An International Money Transfer (IMT or International Telegraphic Transfer) is the fastest and one of the most common ways to receive money from overseas. But you also have the option of receiving a bank draft, cheque or money order. Just keep in mind all of these must be mailed to you and then deposited into your account, so they take considerably longer and are less secure, as in theory they could get lost in the mail.

What are the details that I should give to the sender?

To receive an international transfer correctly and ensure the fastest, smoothest possible transfer, make sure the sender has all the correct and necessary information.
Provide the sender with:²

  • Your ANZ branch name and address
  • Your name and account number
  • ANZ’s SWIFT code: ANZBAU3M
  • BSB number

How long does it take to receive money from overseas?

How long it will take to receive a transfer into your ANZ account often depends on how fast it will be processed by both the sending bank and the intermediary banks.

A SWIFT transfer generally takes 1-3 business days, but can take up to 7 business days at times. It can take even longer if you’re receiving the money by bank draft or cheque, since those need to be sent by mail and once received by the bank, take more time to process.

Contacting ANZ Bank

You can reach out to ANZ directly for further information or assistance by calling:³

  • 1800 681 683 from Australia or
  • +61 3 8565 7229 if you're outside Australia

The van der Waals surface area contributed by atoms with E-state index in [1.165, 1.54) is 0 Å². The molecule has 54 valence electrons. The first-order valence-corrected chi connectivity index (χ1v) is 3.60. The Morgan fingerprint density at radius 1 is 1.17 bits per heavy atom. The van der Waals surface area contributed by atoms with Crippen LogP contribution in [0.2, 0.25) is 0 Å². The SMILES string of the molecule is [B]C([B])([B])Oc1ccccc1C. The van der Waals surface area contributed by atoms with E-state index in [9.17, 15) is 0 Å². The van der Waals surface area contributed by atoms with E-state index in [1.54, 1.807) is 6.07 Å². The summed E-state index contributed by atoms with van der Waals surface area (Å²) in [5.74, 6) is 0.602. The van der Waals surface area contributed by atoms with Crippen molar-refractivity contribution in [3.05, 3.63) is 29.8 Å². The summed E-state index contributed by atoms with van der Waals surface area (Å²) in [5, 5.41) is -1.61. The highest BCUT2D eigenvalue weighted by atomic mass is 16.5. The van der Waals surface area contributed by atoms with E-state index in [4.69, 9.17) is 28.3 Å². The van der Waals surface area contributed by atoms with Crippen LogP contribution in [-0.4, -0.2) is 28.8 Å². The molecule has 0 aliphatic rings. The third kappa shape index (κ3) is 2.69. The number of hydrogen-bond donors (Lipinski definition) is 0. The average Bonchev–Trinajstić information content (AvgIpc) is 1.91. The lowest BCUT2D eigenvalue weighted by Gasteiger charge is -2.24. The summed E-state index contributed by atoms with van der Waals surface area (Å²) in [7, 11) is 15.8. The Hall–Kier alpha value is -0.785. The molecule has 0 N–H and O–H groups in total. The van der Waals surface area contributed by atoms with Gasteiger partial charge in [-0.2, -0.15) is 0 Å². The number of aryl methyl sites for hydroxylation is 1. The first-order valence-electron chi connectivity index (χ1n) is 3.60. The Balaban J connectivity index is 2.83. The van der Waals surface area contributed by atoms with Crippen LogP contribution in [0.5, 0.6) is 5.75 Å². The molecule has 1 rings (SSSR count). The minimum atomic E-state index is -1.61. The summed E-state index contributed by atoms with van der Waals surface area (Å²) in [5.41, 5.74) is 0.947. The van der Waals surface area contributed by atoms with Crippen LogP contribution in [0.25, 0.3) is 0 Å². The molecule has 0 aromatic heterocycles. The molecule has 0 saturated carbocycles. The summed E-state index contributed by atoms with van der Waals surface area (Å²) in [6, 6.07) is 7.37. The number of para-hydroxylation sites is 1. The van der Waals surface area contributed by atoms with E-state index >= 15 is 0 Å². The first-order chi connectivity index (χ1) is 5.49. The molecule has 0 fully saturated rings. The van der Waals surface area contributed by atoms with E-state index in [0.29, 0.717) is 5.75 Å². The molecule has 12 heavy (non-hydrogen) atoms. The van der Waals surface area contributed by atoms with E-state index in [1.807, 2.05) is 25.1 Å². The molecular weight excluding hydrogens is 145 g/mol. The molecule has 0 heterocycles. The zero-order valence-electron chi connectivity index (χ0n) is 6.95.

Try Wise: a cheap and transparent alternative to ANZ

Receiving money transferred from overseas into your ANZ account via Wise is cheap, transparent and easy. As the AUD will be transferred to you from a local Wise Australian bank account, it shouldn’t cost you anything to receive the money.

By having your sender sign up to Wise, both you and your sender will know all fees upfront, including the transfer fee and the current mid-market exchange rate used to convert the money for the transfer. Once signed up, your sender will just need to have your bank details or email address handy, follow the subsequent transfer steps and pay a one-time low transfer fee to send a transfer to you.

Alternatively, you can open a Wise Multi-currency account and get local Australian bank details — as well as local account details to receive other popular currencies like GBP, EUR and USD — to receive payments like a local in those regions. See the full list here.

Try Wise today to see how easy international transfers can actually be.

Open your Wise account in minutes 🚀

However you decide to receive an international transfer, knowing your options is the first step toward making that decision.

Best wishes.


Sources:

  1. ANZ fees and charges PDF
  2. ANZ receive currency calculator margin and Swift bank details
  3. ANZ international transfer help page
    Sources checked on 29 December 2021

Please see terms of use and product availability for your region or visit Wise fees and pricing for the most up to date pricing and fee information.

This publication is provided for general information purposes and does not constitute legal, tax or other professional advice from Wise Payments Limited or its subsidiaries and its affiliates, and it is not intended as a substitute for obtaining advice from a financial advisor or any other professional.

We make no representations, warranties or guarantees, whether expressed or implied, that the content in the publication is accurate, complete or up to date.